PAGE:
Boeing 787 Dreamliner fleet grounding: the legal angles
The recent temporary grounding of the world’s first all-composite-construction aircraft — the Boeing 787 Dreamliner — is relatively unusual in that it has affected the worldwide fleet. At Ince & Co, we have been watching developments with interest and discussing the consequences that a fleet grounding of a specific aircraft model can have for aircraft operators, including airlines, and the consequences for their financiers and lessors.
All new airplanes entering service will at some point experience complications. The 787 Dreamliner is no exception. Since the delivery of the first Dreamliner in September 2011, this technologically advanced aircraft has experienced a number of teething problems in service. These have included fuel leaks, a cracked flight deck window, brake issues and a fire in lithium-ion batteries. The US, European and Japanese aviation authorities have ordered the grounding of all Dreamliners currently in service, until they have completed their investigations into the causes of the problems and are satisfied that they have been resolved…
If you are registered and logged in to the site, click on the link below to read the rest of the Ince & Co briefing. If not, please register or sign in with your details below.
Sign in or Register to continue reading this article
It's quick, easy and free!
It takes just 5 minutes to register. Answer a few simple questions and once completed you’ll have instant access.Register now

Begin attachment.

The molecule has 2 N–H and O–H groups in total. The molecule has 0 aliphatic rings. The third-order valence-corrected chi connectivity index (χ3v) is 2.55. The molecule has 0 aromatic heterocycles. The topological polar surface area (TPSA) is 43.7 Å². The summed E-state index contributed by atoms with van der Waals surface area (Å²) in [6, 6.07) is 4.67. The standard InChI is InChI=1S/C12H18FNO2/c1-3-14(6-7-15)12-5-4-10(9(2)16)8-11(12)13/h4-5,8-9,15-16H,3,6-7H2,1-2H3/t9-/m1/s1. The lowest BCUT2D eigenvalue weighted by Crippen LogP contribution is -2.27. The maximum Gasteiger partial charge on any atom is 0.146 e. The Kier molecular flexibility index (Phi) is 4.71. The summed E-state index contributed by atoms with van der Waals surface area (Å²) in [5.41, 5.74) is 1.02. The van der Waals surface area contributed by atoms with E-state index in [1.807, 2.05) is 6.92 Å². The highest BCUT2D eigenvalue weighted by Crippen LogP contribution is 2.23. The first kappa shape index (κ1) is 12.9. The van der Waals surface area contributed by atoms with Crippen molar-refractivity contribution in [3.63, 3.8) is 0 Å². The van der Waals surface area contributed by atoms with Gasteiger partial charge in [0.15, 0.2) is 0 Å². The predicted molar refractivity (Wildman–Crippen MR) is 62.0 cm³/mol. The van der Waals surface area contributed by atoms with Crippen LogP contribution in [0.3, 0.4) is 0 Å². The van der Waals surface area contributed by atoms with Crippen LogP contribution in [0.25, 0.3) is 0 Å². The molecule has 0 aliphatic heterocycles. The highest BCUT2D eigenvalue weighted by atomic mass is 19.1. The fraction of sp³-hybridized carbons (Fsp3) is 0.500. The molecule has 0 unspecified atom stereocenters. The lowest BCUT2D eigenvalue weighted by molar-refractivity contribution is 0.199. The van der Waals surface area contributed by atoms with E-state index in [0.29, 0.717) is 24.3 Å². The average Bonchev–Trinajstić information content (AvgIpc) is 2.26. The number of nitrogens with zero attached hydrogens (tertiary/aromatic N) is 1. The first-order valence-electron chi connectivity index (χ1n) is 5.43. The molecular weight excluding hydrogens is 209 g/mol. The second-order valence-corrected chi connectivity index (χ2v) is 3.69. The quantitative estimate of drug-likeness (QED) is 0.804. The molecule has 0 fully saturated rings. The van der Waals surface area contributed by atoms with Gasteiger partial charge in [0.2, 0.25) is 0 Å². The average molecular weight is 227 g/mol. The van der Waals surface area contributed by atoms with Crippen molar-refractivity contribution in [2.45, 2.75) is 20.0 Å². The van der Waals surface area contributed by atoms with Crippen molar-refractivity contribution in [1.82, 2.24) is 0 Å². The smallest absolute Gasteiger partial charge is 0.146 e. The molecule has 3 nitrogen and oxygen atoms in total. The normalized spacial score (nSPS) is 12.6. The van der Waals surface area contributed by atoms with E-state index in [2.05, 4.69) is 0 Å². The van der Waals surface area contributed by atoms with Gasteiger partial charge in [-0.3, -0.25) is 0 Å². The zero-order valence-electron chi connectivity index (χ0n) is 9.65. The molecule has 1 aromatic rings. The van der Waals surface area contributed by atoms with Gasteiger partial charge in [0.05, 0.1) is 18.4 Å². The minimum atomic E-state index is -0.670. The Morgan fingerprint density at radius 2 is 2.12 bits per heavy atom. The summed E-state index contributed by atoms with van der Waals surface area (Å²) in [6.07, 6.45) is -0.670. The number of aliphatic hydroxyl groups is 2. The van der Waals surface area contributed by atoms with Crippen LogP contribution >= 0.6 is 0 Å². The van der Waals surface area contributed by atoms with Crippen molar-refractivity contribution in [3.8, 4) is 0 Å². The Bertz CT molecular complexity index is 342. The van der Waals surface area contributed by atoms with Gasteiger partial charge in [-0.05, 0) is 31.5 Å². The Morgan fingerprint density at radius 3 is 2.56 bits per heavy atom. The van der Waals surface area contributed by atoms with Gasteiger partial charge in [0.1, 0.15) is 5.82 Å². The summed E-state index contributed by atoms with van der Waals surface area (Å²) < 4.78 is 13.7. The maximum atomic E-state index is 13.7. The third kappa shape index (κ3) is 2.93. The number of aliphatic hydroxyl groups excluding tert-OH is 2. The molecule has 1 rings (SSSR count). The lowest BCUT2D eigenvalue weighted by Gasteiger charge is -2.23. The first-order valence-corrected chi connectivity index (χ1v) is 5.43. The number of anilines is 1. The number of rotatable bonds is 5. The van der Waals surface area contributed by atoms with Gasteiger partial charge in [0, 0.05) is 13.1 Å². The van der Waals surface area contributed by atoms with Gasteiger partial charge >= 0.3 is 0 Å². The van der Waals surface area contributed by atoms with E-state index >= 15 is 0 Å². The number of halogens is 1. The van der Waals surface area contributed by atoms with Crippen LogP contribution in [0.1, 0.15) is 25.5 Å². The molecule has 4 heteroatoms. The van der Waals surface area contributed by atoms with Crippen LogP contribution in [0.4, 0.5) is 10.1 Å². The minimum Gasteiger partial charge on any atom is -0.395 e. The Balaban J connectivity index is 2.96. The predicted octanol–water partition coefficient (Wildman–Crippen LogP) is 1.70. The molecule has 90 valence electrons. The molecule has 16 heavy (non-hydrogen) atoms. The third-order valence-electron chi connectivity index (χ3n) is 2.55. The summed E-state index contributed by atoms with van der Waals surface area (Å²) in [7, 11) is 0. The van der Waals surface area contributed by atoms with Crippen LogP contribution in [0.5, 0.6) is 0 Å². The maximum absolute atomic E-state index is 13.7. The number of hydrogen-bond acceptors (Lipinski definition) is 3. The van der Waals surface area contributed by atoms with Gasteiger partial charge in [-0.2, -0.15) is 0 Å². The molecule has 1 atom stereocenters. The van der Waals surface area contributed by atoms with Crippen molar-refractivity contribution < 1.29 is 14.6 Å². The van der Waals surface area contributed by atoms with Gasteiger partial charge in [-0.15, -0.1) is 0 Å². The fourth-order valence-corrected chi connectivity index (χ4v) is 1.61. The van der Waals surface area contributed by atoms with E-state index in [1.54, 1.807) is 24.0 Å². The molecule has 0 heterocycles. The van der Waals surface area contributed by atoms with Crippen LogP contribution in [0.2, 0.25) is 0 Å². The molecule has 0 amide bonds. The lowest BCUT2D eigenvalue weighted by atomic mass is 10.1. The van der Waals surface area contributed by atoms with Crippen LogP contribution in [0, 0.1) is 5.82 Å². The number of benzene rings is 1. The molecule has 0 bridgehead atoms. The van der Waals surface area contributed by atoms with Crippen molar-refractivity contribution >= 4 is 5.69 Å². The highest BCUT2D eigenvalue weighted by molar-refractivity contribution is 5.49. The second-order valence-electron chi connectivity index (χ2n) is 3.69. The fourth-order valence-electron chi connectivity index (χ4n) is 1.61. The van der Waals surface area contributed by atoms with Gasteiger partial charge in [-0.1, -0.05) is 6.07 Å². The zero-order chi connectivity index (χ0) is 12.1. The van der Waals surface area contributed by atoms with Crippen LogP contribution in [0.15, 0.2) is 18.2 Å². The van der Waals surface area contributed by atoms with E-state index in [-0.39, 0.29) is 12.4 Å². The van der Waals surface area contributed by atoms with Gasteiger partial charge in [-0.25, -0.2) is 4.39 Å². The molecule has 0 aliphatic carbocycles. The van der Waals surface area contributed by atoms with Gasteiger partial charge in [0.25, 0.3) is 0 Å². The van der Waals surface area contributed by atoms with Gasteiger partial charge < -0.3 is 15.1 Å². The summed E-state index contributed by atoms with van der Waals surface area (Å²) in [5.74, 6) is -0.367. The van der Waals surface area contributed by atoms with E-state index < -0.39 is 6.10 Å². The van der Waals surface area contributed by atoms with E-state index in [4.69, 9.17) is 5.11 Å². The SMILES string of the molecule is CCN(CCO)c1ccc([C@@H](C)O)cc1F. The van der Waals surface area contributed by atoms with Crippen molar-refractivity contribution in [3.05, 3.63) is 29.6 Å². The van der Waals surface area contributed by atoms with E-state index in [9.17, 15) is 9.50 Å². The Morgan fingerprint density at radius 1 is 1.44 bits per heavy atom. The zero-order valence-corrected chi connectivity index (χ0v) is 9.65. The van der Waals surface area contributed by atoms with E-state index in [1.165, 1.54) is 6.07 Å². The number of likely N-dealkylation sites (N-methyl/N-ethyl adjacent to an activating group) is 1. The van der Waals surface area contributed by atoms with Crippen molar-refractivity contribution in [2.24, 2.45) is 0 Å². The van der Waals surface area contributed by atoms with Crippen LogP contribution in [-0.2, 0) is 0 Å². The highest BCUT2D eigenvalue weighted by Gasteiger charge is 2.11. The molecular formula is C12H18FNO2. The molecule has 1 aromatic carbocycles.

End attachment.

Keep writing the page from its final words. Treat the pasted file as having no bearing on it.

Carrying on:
Why register to The Lawyer
In-depth, expert analysis into the stories behind the headlines from our leading team of journalists.
Identify the major players and business opportunities within a particular region through our series of free, special reports.
Receive your pick of The Lawyer's daily and weekly email newsletters, tailored by practice area, region and job function.
More relevant to you
To continue providing the best analysis, insight and news across the legal market we are collecting some information about who you are, what you do and where you work to improve The Lawyer and make it more relevant to you.
News from Ince & Co
News from The Lawyer
Briefings from Ince & Co
Affected parties must think about who will be the ’operator’ for the purposes of the new European regulations.
The commercial understanding of the phrases ‘as is’ or ‘as is where is’ has always been that a buyer must take a yacht in the condition in which she is found at the time defined in the contract.